Senior Living: Six in 10 People with Dementia Will Wander

Senior Living: Six in 10 People with Dementia Will Wander

Alzheimer’s Association offer tips to prepare for this emergency situation

On March 7, 2023, Fairfax County Police on alerted on Twitter:

#Missing 79-yr-old Catherine Hudgins last seen 1:20 pm leaving the 2200 block of Colts Neck Rd in Reston. 5’7”, 162lbs, grey hair, brown eyes, gray jacket, blue jeans, gray sneakers. Endangered due to mental &/or physical health concerns. Call 703-691-2131. #FCPD

The alert was like a bolt of electricity throughout Northern Virginia where so many people know and love the former Hunter Mill Supervisor Cathy Hudgins. Fortunately, a police license plate reader led authorities to a bus driver who had seen Hudgins. The information led to finding her safe and returning her to her home.

While many episodes of wandering don’t get farther than the driveway or a helpful neighbor, not all end happily.

Wandering and getting lost is common among people living with Alzheimer’s or other dementia and can happen during any stage of the disease. Six in 10 people living with dementia will wander at least once; many do so repeatedly. Although common, wandering can be dangerous — even life-threatening — and the stress of this risk weighs heavily on caregivers and family.

According to the Alzheimer’s Association, on Feb. 8, Judy Hollon, a woman with dementia, wandered from home and was found deceased in the North Fork of the Shenandoah River. Just a few weeks earlier, Eucharia Eleweanya, also a woman with dementia, wandered from her home in Prince George's County and was found deceased a week later.

“Anyone who has memory problems and is able to walk is at risk for wandering,” said Cindy Schelhorn, senior director of communications and marketing with the Alzheimer’s Association National Capital Area Chapter. “Even in the early stages of dementia, the person can become disoriented or confused for a period of time and may not remember his or her name or address.”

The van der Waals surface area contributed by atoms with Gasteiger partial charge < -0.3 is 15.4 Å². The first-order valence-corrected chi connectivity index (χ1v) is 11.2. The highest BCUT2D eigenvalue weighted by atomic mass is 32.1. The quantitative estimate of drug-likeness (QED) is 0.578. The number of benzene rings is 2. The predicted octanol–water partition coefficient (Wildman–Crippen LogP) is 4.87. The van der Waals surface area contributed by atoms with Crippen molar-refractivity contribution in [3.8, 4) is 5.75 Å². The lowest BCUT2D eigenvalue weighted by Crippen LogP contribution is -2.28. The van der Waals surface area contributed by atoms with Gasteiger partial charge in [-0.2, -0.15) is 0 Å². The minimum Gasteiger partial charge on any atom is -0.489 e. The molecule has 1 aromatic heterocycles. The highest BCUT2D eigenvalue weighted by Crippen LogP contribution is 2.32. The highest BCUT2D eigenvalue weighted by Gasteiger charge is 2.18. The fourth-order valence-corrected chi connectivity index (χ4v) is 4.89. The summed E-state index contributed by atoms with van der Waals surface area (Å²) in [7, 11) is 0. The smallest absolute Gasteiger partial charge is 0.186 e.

Behaviors that may indicate an increased risk of wandering include:

* Forgetting how to get to familiar places

* Talking about fulfilling former obligations, such as going to work

* Trying or wanting to "go home," even when at home

The stress experienced by families and caregivers when a person living with dementia wanders and becomes lost is significant. Planning ahead and being prepared is critical when this dangerous – and potentially fatal – situation occurs. When preparing an emergency plan, be sure to:

* Ask neighbors, friends and family to call if they see the person alone.

* Keep a recent, close-up photo and current medical information on hand to give to police.

* Know your neighborhood and any dangerous areas nearby, i.e. bodies of water, dense foliage, bus stops or busy roads.

* Create a list of places where the person may wander, including past jobs, former homes, places of worship, or a favorite restaurant. 

* Consider enrolling the person in a wandering response service. 

“When a memory-impaired person goes missing, don’t wait. Begin looking immediately,” said Schelhorn. “Many people who wander are found within 1.5 miles of where they disappeared. If the person isn’t located within 15 minutes, call 911 and report that a person with Alzheimer's disease or dementia is missing.”

Wandering situations can happen even to the most diligent of caregivers. Following are strategies to help lower the chances of a wandering incident:

* Identify the time of day the person is most likely to wander. Plan activities, such as folding laundry or preparing dinner, to keep the person engaged and reduce anxiety, agitation and restlessness.
* Reassure the person if he or she feels lost, abandoned or disoriented. If the person wants to "go home" or "go to work," use communication focused on exploration and validation. Refrain from correcting the person. 

* Ensure all basic needs are met, including toileting, nutrition and hydration.

* Avoid busy places that are confusing and can cause disorientation. 

* Use devices that signal when a door or window is opened. This can be as simple as a bell placed above a door or as sophisticated as an electronic home alarm.
* Do not leave someone with dementia unsupervised in new or changed surroundings. Never lock a person in at home or leave him or her in a car alone.
* If the person is no longer driving, remove access to car keys — a person with dementia may not just wander by foot. The person may forget that he or she can no longer drive. If the person is still able to drive, consider using a GPS device to help if they get lost.

The Alzheimer’s Association can provide families and caregivers with additional guidance on keeping people with memory issues safe. For more information, call the Association’s free 24/7 Helpline at 800-272-3900 or visit

About the Alzheimer’s Association

The Alzheimer’s Association is the leading voluntary health organization in Alzheimer's care, support and research. Our mission is to lead the way to end Alzheimer's and all other dementia — by accelerating global research, driving risk reduction and early detection, and maximizing quality care and support. Our vision is a world without Alzheimer’s and all other dementia.